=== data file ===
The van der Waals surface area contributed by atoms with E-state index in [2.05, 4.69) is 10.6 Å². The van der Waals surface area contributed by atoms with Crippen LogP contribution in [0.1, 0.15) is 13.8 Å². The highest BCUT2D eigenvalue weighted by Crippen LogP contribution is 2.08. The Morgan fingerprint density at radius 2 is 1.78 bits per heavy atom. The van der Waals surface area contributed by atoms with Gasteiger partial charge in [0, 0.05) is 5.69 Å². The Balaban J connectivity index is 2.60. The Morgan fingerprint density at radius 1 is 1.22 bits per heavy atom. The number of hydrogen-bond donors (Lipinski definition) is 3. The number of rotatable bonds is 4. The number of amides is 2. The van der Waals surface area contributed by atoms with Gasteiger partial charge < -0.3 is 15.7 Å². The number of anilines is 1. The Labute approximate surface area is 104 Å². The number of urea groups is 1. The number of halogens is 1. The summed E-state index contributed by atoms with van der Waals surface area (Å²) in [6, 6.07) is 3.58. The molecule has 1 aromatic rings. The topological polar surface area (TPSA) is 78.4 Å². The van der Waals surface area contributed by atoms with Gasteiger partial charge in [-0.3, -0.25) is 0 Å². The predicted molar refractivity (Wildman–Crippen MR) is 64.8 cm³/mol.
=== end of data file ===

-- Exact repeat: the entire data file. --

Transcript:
The van der Waals surface area contributed by atoms with E-state index in [2.05, 4.69) is 10.6 Å². The van der Waals surface area contributed by atoms with Crippen LogP contribution in [0.1, 0.15) is 13.8 Å². The highest BCUT2D eigenvalue weighted by Crippen LogP contribution is 2.08. The Morgan fingerprint density at radius 2 is 1.78 bits per heavy atom. The van der Waals surface area contributed by atoms with Gasteiger partial charge in [0, 0.05) is 5.69 Å². The Balaban J connectivity index is 2.60. The Morgan fingerprint density at radius 1 is 1.22 bits per heavy atom. The number of hydrogen-bond donors (Lipinski definition) is 3. The number of rotatable bonds is 4. The number of amides is 2. The van der Waals surface area contributed by atoms with Gasteiger partial charge < -0.3 is 15.7 Å². The number of anilines is 1. The Labute approximate surface area is 104 Å². The number of urea groups is 1. The number of halogens is 1. The summed E-state index contributed by atoms with van der Waals surface area (Å²) in [6, 6.07) is 3.58. The molecule has 1 aromatic rings. The topological polar surface area (TPSA) is 78.4 Å². The van der Waals surface area contributed by atoms with Gasteiger partial charge in [-0.3, -0.25) is 0 Å². The predicted molar refractivity (Wildman–Crippen MR) is 64.8 cm³/mol.